To complete the Bayesian settings, a normal and a scaled inverse chi-square prior distribution are assumed for *μ* and* σ*^{2}, respectively. That is, *p(μ) = N (μ _{0}*,

Denote **θ** = (*μ, ***g***, σ*_{g}^{2}), and let **H** represents all known hyperparamters. Then, the joint distribution of **θ **given the data **y** and hyperparameters **H** is

(7)

The joint posterior distribution can be evaluated by using a Markov chain Monte Carlo approach such as Gibbs sampling where posterior samples are drawn from the fully conditional distributions of the model parameters, either element-by-element or block-wise [13]. Briefly, the conditional posterior distribution of *μ* is the normal distribution

(8)

where:

and

In (8), “else” is used to represent all parameters other than *μ.* The conditional posterior distribution of **g** is multivariate normal:

(9)

where and . Finally, the fully conditional distribution of the genetic variance *σ*_{g}^{2} is the scaled inverse Chi-squared distribution:

(10)

There are essentially two normality assumptions in the parametric model. The first one, as seen in (1), relies on the central limit theory. In other words, the sampling distribution of the estimate of a candidate gene effect tends to be a normal distribution as the sample size increases. However, the second normality assumption about the distribution of study-specific CG effects, as in (4), does not have any theoretical justification. For example, Burr et al. (2003) gave evidences of non-normality of CG effects among a number of independent studies [7].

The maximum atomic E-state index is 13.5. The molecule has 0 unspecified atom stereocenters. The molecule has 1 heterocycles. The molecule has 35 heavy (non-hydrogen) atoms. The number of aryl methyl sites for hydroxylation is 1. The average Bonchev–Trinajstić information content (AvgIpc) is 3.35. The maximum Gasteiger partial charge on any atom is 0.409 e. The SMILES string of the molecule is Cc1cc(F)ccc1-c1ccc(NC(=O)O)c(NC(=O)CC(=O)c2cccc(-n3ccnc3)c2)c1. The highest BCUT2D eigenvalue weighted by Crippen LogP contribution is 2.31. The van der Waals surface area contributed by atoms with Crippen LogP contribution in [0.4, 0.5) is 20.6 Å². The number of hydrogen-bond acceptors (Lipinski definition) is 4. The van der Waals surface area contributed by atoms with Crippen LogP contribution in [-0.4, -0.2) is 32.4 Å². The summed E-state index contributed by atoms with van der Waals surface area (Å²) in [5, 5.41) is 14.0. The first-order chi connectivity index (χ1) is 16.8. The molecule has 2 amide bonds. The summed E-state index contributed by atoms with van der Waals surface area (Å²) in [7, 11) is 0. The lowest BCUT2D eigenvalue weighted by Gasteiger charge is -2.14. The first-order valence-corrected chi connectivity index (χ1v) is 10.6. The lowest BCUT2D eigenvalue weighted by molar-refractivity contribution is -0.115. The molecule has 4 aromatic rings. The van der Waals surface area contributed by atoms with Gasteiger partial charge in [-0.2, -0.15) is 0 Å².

Considering that the candidate gene effect sizes over multiple studies can departure from a homogeneous normal distribution, we replace (6) with , , where *G* is some general distribution, G ~ π, and π is a “nonparametric prior”. A choice for π is the Dirichlet process [14-16]. That is,

G ~ DP(αG_{0})(11)

Above, *G _{0}* is a “baseline” distribution function, which is also referred to as the “center” of the DP prior, in the sense that for any given

Denote **θ =**{ *μ, ***g**, *σ*_{g}^{2}}, and let **H** contain all known hyper-parameters. In the first stage, it is assumed that the value of *α* is known. So, the joint conditional distribution of **θ**, given **y**, **H**, and is

(12)

Above, **g** ~ G denotes that the g_{i}'s follow the unknown distribution *G*, drawn from a Dirichlet process with G_{0 }≡ N (g_{i} |0, *σ*_{g}^{2}) as base measure and known precision parameter *μ*. The notation [g_{k} ~ G][G ~ DP(αG_{0}(*μ, σ*_{g}^{2}))] indicates that the distribution *G* is integrated out using the DP process as mixing entity. *A priori*, *μ* and *σ*_{g}^{2} follow the same distributions as their counterparts in the parametric model discussed previously.

Bayesian implementation of this meta-DPP model via Markov chain Monte Carlo can be conducted following Gianola et al. (2010) [17] and Wu et al. (2011) [18]. Briefly, given everything else, the posterior distribution of *μ* in the non-parametric model is normal with the same form as in (8). Since the posterior distribution of *μ* is not changed when switching to a DP prior, sampling of *μ* is as in the parametric model. But sampling the g_{i}'s in the non-parametric model is different from that in the parametric model. The conditional posterior distribution of g_{i}, given anything else, can be expressed as

(13)

Here, because random distribution *G* has been integrated out at this point, one does not need to sample *G*. In (13), we observe that that the fully conditional posterior distribution of g_{i} is a mixture of *N*-1 degenerate distributions, δ(g_{i'}), with point mass at g_{i}, (i'≠i), and of the parametric conditional distribution under the assumption of a baseline distribution. Specifically, if α→∞, with G_{0} ≡ N(0,* σ*_{g}^{2}), then (13) tends to (9). In other words, the posterior distribution of ** g** in the non-parametric model is approaching a normal distribution as α→∞.